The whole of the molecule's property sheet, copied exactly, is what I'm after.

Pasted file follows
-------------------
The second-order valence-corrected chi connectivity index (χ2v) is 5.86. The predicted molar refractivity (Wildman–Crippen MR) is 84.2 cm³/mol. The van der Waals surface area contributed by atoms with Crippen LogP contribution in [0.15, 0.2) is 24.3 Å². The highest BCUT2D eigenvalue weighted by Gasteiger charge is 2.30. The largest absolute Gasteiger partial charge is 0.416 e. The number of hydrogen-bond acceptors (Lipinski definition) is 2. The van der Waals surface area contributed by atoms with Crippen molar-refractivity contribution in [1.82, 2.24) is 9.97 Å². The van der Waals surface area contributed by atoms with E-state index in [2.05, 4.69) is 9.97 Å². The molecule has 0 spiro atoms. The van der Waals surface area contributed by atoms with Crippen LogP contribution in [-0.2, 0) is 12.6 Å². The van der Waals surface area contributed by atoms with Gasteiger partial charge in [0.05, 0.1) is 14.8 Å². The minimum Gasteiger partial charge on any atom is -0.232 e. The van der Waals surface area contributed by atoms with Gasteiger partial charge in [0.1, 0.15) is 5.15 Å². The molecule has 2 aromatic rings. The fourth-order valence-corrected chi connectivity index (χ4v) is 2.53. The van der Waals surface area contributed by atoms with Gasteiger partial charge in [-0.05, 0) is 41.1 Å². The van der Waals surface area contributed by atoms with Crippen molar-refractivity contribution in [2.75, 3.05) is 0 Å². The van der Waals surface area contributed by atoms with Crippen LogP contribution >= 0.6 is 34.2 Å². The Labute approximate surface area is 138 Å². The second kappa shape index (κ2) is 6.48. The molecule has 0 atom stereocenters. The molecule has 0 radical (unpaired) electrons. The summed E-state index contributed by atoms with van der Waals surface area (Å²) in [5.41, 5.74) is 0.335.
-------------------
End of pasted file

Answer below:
The second-order valence-corrected chi connectivity index (χ2v) is 5.86. The predicted molar refractivity (Wildman–Crippen MR) is 84.2 cm³/mol. The van der Waals surface area contributed by atoms with Crippen LogP contribution in [0.15, 0.2) is 24.3 Å². The highest BCUT2D eigenvalue weighted by Gasteiger charge is 2.30. The largest absolute Gasteiger partial charge is 0.416 e. The number of hydrogen-bond acceptors (Lipinski definition) is 2. The van der Waals surface area contributed by atoms with Crippen molar-refractivity contribution in [1.82, 2.24) is 9.97 Å². The van der Waals surface area contributed by atoms with E-state index in [2.05, 4.69) is 9.97 Å². The molecule has 0 spiro atoms. The van der Waals surface area contributed by atoms with Crippen LogP contribution in [-0.2, 0) is 12.6 Å². The van der Waals surface area contributed by atoms with Gasteiger partial charge in [0.05, 0.1) is 14.8 Å². The minimum Gasteiger partial charge on any atom is -0.232 e. The van der Waals surface area contributed by atoms with Gasteiger partial charge in [0.1, 0.15) is 5.15 Å². The molecule has 2 aromatic rings. The fourth-order valence-corrected chi connectivity index (χ4v) is 2.53. The van der Waals surface area contributed by atoms with Gasteiger partial charge in [-0.05, 0) is 41.1 Å². The van der Waals surface area contributed by atoms with Crippen molar-refractivity contribution in [2.75, 3.05) is 0 Å². The van der Waals surface area contributed by atoms with Crippen LogP contribution >= 0.6 is 34.2 Å². The Labute approximate surface area is 138 Å². The second kappa shape index (κ2) is 6.48. The molecule has 0 atom stereocenters. The molecule has 0 radical (unpaired) electrons. The summed E-state index contributed by atoms with van der Waals surface area (Å²) in [5.41, 5.74) is 0.335.